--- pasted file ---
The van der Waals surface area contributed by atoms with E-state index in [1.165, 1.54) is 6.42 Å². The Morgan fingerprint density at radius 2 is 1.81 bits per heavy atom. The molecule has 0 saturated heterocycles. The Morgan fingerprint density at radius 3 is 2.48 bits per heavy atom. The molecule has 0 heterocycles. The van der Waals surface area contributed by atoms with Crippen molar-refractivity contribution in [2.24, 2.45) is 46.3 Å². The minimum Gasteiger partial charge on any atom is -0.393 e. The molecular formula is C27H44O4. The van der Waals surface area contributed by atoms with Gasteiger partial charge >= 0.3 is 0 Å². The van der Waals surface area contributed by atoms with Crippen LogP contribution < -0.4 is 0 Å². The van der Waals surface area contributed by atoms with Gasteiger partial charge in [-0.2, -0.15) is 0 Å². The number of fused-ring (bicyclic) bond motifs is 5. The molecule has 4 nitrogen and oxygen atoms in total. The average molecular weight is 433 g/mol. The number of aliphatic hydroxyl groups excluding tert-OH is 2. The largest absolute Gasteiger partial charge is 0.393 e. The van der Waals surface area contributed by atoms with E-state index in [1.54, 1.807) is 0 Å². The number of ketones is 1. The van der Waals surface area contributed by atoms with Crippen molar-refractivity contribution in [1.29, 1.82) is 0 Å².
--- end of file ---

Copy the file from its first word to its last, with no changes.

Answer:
The van der Waals surface area contributed by atoms with E-state index in [1.165, 1.54) is 6.42 Å². The Morgan fingerprint density at radius 2 is 1.81 bits per heavy atom. The molecule has 0 saturated heterocycles. The Morgan fingerprint density at radius 3 is 2.48 bits per heavy atom. The molecule has 0 heterocycles. The van der Waals surface area contributed by atoms with Crippen molar-refractivity contribution in [2.24, 2.45) is 46.3 Å². The minimum Gasteiger partial charge on any atom is -0.393 e. The molecular formula is C27H44O4. The van der Waals surface area contributed by atoms with Gasteiger partial charge >= 0.3 is 0 Å². The van der Waals surface area contributed by atoms with Crippen LogP contribution < -0.4 is 0 Å². The van der Waals surface area contributed by atoms with Gasteiger partial charge in [-0.2, -0.15) is 0 Å². The number of fused-ring (bicyclic) bond motifs is 5. The molecule has 4 nitrogen and oxygen atoms in total. The average molecular weight is 433 g/mol. The number of aliphatic hydroxyl groups excluding tert-OH is 2. The largest absolute Gasteiger partial charge is 0.393 e. The van der Waals surface area contributed by atoms with E-state index in [1.54, 1.807) is 0 Å². The number of ketones is 1. The van der Waals surface area contributed by atoms with Crippen molar-refractivity contribution in [1.29, 1.82) is 0 Å².